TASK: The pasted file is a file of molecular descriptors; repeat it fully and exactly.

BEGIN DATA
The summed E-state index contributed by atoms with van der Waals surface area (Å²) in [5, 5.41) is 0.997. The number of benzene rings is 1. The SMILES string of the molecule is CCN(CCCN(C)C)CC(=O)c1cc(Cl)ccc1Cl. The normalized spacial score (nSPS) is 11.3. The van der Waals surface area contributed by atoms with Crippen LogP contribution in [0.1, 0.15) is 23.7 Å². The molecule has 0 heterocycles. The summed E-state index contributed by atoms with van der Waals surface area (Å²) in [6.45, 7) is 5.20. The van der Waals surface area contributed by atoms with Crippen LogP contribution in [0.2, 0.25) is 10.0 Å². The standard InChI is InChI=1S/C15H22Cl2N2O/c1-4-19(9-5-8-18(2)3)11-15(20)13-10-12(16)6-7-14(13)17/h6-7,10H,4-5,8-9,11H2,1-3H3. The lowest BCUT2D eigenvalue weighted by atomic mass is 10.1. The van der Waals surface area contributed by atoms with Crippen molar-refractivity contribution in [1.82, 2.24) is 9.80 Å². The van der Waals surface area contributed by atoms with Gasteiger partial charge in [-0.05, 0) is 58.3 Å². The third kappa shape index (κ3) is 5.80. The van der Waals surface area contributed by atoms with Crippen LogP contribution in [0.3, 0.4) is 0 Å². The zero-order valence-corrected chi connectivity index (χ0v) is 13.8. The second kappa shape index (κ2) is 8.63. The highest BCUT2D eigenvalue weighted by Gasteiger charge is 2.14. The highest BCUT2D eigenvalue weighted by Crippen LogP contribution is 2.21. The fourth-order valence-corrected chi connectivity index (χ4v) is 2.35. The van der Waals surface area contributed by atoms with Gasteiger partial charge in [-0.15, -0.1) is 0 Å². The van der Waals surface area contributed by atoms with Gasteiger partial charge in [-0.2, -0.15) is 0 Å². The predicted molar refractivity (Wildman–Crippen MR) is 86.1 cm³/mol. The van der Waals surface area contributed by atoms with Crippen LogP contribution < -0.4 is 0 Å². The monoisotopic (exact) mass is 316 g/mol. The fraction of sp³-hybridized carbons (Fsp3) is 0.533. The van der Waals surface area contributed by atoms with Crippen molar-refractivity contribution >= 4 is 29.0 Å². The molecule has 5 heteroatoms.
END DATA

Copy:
The summed E-state index contributed by atoms with van der Waals surface area (Å²) in [5, 5.41) is 0.997. The number of benzene rings is 1. The SMILES string of the molecule is CCN(CCCN(C)C)CC(=O)c1cc(Cl)ccc1Cl. The normalized spacial score (nSPS) is 11.3. The van der Waals surface area contributed by atoms with Crippen LogP contribution in [0.1, 0.15) is 23.7 Å². The molecule has 0 heterocycles. The summed E-state index contributed by atoms with van der Waals surface area (Å²) in [6.45, 7) is 5.20. The van der Waals surface area contributed by atoms with Crippen LogP contribution in [0.2, 0.25) is 10.0 Å². The standard InChI is InChI=1S/C15H22Cl2N2O/c1-4-19(9-5-8-18(2)3)11-15(20)13-10-12(16)6-7-14(13)17/h6-7,10H,4-5,8-9,11H2,1-3H3. The lowest BCUT2D eigenvalue weighted by atomic mass is 10.1. The van der Waals surface area contributed by atoms with Crippen molar-refractivity contribution in [1.82, 2.24) is 9.80 Å². The van der Waals surface area contributed by atoms with Gasteiger partial charge in [-0.05, 0) is 58.3 Å². The third kappa shape index (κ3) is 5.80. The van der Waals surface area contributed by atoms with Crippen LogP contribution in [0.3, 0.4) is 0 Å². The zero-order valence-corrected chi connectivity index (χ0v) is 13.8. The second kappa shape index (κ2) is 8.63. The highest BCUT2D eigenvalue weighted by Gasteiger charge is 2.14. The highest BCUT2D eigenvalue weighted by Crippen LogP contribution is 2.21. The fourth-order valence-corrected chi connectivity index (χ4v) is 2.35. The van der Waals surface area contributed by atoms with Gasteiger partial charge in [-0.15, -0.1) is 0 Å². The van der Waals surface area contributed by atoms with Gasteiger partial charge in [-0.2, -0.15) is 0 Å². The predicted molar refractivity (Wildman–Crippen MR) is 86.1 cm³/mol. The van der Waals surface area contributed by atoms with Crippen LogP contribution < -0.4 is 0 Å². The monoisotopic (exact) mass is 316 g/mol. The fraction of sp³-hybridized carbons (Fsp3) is 0.533. The van der Waals surface area contributed by atoms with Crippen molar-refractivity contribution >= 4 is 29.0 Å². The molecule has 5 heteroatoms.